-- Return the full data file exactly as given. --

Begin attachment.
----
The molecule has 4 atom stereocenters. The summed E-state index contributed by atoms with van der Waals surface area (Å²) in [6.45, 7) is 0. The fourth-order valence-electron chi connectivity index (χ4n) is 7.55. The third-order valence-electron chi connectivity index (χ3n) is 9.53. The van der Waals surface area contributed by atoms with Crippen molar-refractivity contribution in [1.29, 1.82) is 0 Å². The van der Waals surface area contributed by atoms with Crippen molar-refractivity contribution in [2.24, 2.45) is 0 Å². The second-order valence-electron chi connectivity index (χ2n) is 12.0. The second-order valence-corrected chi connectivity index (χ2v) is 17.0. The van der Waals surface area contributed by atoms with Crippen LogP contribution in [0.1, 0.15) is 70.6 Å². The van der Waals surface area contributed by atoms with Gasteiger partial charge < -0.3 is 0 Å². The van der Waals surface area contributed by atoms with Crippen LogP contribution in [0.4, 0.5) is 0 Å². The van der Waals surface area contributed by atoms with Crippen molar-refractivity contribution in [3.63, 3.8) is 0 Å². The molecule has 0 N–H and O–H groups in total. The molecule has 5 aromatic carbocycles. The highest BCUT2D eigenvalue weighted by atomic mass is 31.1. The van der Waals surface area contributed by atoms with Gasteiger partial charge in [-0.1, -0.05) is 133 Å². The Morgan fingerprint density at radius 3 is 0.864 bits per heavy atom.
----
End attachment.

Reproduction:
The molecule has 4 atom stereocenters. The summed E-state index contributed by atoms with van der Waals surface area (Å²) in [6.45, 7) is 0. The fourth-order valence-electron chi connectivity index (χ4n) is 7.55. The third-order valence-electron chi connectivity index (χ3n) is 9.53. The van der Waals surface area contributed by atoms with Crippen molar-refractivity contribution in [1.29, 1.82) is 0 Å². The van der Waals surface area contributed by atoms with Crippen molar-refractivity contribution in [2.24, 2.45) is 0 Å². The second-order valence-electron chi connectivity index (χ2n) is 12.0. The second-order valence-corrected chi connectivity index (χ2v) is 17.0. The van der Waals surface area contributed by atoms with Crippen LogP contribution in [0.1, 0.15) is 70.6 Å². The van der Waals surface area contributed by atoms with Gasteiger partial charge < -0.3 is 0 Å². The van der Waals surface area contributed by atoms with Crippen LogP contribution in [0.4, 0.5) is 0 Å². The van der Waals surface area contributed by atoms with Crippen molar-refractivity contribution in [3.63, 3.8) is 0 Å². The molecule has 0 N–H and O–H groups in total. The molecule has 5 aromatic carbocycles. The highest BCUT2D eigenvalue weighted by atomic mass is 31.1. The van der Waals surface area contributed by atoms with Gasteiger partial charge in [-0.1, -0.05) is 133 Å². The Morgan fingerprint density at radius 3 is 0.864 bits per heavy atom.